8 Pope Francis, Apostolic Exhortation Evangelii Gaudium, n. 46.
9 Second Vatican Council, Pastoral Constitution, Gaudium et Spes, 1: AAS 58 (1966), 1026.
interested in the rituals of the synagogue, in ostentatious preoccupation for the liturgy, in sounding theologically correct but overlooking the dying man molested by robbers. Like Pope Francis our interest should not be much on a self-serving Church but a Church which is bruised, hurting and dirty because it has been out on the streets, rather than a Church which is unhealthy from being confined and from clinging to its own security.10
(b) A Prophetic and Missionary Church
George Ehusani in his text ‘The Prophetic Church’ notes that a prophetic Church is a Church on mission. It is a standard bearer; a sentinel of truth, reconciliation, justice and peace. A prophet is one who proclaims the truth of God fearlessly and a missionary is one able to take risks for others. Many religious leaders prefer the comfort zone of neutrality in order not to lose their friendship with ‘Caesar’ than take up the spirituality of Jesus the gadfly that is against all forms of injustices. I urge us all to make lively our prophetic ardor by an authentic rereading of the corpus of Vatican II Council. For it remains a compass with which to orient ourselves in the vast ocean of the third millennium because the timeliness of their teachings are pertinent to the new exigencies of the Church and the society.
(c) A Listening and Servant Church
Using the image of a rabbit with large ears, Elochukwu Uzukwu in his book, A Listening Church11 proposes a pastoral ministry with large ears and leadership of communities in the service of listening. To be true evangelical witnesses, we must attentively like the listening chief, listen to the flock entrusted to us, feed them and never lord it over them. A leadership which cultivates the ministry ‘with large ears’ makes it easier for all to listen, to hear, and to do what the Spirit is saying to the Churches and also obey the logic of service and solidarity. Our Church must understand the power of service and not the service of power. One wonders if the Church in Nigeria is on this lane today or she tuned off from the seeming disturbance of the cries of those burdened by injustice and oppression. With our degrees, certificates, authority and power, can we still exhibit the listening qualities of accessibility, love, and sensibility to the plight and concerns of the people? If not, we must travel less with them because they are encumbrances to the soul of the apostolate which is ‘being merciful like the Father.’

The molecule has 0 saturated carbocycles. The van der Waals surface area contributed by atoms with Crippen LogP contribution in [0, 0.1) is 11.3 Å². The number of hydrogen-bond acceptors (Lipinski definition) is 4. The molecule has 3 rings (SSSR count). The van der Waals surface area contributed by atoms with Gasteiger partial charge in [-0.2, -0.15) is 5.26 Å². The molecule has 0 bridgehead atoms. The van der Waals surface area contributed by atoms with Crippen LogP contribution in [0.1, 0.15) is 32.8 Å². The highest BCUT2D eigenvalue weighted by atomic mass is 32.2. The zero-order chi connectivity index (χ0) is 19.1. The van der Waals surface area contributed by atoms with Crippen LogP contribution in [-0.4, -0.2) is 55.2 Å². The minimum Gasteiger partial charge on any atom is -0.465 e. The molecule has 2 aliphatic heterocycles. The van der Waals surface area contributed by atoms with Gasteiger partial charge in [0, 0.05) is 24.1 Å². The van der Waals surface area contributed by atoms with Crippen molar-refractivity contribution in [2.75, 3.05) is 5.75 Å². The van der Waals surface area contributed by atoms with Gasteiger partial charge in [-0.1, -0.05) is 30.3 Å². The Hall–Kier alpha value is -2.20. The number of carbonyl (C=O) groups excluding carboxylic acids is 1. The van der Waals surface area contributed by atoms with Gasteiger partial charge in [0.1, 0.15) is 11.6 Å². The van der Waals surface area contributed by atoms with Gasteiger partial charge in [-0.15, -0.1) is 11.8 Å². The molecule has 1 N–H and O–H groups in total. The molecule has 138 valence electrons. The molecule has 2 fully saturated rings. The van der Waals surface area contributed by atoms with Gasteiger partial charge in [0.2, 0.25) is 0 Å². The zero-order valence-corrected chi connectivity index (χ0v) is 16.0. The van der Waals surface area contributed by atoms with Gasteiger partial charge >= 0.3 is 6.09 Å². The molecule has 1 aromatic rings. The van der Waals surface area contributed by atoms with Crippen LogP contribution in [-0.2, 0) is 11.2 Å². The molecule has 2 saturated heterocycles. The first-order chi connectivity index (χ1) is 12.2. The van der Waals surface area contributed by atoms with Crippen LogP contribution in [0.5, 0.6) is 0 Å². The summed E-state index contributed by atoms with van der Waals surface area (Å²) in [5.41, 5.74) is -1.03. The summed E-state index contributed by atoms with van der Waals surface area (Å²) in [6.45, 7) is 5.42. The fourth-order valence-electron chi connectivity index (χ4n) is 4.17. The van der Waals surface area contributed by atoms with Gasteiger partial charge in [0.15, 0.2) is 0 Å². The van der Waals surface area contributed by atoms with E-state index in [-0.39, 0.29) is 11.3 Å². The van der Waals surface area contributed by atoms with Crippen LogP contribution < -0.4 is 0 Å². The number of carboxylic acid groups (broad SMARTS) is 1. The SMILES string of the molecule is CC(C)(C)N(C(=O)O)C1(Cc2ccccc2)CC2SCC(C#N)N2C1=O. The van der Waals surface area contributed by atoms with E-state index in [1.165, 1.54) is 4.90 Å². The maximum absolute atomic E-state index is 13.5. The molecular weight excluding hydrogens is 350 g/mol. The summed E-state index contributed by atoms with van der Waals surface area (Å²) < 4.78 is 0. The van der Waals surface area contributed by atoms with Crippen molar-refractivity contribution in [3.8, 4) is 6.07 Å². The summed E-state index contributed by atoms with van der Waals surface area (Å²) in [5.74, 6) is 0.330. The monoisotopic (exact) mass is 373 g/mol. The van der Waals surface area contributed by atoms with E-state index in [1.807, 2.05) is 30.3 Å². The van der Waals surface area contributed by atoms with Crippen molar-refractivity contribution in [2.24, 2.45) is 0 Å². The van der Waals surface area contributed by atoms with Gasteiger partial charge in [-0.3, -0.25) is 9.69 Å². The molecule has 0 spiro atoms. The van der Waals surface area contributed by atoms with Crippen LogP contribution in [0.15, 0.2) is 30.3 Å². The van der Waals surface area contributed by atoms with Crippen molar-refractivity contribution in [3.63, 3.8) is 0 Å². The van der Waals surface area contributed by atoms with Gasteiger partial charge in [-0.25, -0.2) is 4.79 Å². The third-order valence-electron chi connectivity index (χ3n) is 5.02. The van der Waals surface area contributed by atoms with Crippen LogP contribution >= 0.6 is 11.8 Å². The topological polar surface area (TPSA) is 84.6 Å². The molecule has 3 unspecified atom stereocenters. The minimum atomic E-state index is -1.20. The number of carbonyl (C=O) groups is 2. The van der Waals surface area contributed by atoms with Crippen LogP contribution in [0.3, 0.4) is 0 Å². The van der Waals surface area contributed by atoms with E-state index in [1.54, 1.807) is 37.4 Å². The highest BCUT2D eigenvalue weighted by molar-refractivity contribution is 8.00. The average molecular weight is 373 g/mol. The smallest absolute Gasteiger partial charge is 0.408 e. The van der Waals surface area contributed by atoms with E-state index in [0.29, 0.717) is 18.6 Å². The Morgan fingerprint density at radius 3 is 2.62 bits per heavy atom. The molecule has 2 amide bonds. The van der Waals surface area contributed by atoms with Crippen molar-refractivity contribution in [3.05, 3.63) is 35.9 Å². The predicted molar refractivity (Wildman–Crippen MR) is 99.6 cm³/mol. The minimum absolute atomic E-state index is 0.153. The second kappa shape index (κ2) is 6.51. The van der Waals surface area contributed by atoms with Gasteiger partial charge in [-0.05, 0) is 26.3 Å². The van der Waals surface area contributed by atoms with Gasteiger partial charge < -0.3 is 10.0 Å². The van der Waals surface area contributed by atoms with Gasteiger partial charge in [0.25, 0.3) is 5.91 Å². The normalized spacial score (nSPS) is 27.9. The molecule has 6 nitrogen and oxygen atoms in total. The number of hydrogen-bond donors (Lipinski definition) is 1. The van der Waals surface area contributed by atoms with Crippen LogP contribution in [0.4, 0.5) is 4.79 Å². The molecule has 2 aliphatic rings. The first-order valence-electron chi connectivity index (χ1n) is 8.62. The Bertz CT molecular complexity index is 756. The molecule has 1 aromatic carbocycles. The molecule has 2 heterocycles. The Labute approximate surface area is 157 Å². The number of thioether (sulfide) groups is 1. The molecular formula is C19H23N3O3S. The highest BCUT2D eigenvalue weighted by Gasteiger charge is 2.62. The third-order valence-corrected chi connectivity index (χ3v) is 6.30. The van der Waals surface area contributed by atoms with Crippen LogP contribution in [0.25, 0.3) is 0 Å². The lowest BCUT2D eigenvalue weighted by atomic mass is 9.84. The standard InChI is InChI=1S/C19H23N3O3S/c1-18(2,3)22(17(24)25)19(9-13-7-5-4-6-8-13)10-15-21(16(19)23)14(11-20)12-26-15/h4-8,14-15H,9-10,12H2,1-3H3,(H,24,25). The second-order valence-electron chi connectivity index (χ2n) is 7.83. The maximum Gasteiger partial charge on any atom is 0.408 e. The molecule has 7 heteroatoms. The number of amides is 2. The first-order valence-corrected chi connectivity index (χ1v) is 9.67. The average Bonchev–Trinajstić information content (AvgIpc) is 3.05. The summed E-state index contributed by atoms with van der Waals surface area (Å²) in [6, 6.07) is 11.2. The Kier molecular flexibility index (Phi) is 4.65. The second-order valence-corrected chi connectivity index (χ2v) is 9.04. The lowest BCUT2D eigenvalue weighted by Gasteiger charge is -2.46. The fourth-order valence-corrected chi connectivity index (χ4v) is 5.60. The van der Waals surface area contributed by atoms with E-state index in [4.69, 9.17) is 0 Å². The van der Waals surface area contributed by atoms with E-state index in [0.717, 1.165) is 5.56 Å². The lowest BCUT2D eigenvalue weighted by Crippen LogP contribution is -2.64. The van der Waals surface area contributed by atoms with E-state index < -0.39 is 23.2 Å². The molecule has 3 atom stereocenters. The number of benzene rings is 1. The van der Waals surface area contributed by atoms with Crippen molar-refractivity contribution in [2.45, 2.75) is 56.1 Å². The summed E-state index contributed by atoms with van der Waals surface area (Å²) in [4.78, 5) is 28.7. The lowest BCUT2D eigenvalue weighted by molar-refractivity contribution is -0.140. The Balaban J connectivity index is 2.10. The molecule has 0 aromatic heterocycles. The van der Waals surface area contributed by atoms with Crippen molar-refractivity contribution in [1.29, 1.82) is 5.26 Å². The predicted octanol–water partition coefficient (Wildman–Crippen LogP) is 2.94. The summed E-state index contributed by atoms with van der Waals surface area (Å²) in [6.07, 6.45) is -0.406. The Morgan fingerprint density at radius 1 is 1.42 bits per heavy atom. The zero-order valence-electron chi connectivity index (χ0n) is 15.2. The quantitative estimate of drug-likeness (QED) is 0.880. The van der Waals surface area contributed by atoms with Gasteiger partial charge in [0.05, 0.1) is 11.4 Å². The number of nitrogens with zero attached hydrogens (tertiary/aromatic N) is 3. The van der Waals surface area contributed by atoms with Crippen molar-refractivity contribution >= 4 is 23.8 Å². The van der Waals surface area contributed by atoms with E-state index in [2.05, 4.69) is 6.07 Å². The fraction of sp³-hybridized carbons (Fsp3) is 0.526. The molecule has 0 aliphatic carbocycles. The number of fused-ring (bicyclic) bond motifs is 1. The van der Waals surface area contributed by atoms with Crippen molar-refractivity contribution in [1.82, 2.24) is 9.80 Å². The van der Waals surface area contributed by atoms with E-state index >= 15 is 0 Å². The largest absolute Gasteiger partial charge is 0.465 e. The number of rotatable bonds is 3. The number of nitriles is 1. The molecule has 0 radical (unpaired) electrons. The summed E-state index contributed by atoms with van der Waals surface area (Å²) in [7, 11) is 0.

5. ECHOES FROM THE YEAR OF MERCY
The Church has just concluded the Extraordinary Jubilee Year of Mercy. This celebration remains important for us on two fronts: We completed our seminary formation and some of our colleagues were called to the presbyterate and diaconate within the year of Divine Mercy. Mercy must, then, become our name tag and identity card as we adhere to the mandate of ‘Ite missa est’. We must avoid the vendetta as well as the Jonah spirituality12 and put on the garb of the Father of the prodigal son, who always keeps his door open so that when the son returns, he can readily pass through it. We must always note that the Church is not a tollhouse; it is the house of the Father, where there is a place for everyone, with all their problems.13 The greater the sin, the greater the love we must express. As Pope Francis states in Misericordia et Misera: ‘The Jubilee now ends and the Holy Door is closed. But the door of mercy of our heart continues to remain wide open.14 Championing the course of salus animarum – must be our way of reflecting the primacy of the Father’s mercy than glorying in the suppression and sacramental starvation of God’s faithful. The
10 Pope Francis, Evangelii Gaudium, 2013, n.46
11 Elochukwu E. Uzukwu, A Listening Church, Autonomy and Communion in African Churches (Maryknoll: Orbis Books, 1996), 127-130.
12 The Jonah Spirituality is a vendetta spirituality that would wish the destruction of sinners than patiently wait for their conversion.
13 Pope Francis, Evangelii Gaudium, n. 47.
14 Pope Francis, Apostolic Letter at the Conclusion of the Extraordinary Jubilee of Mercy, Misericordia et Misera, 2016, n.16.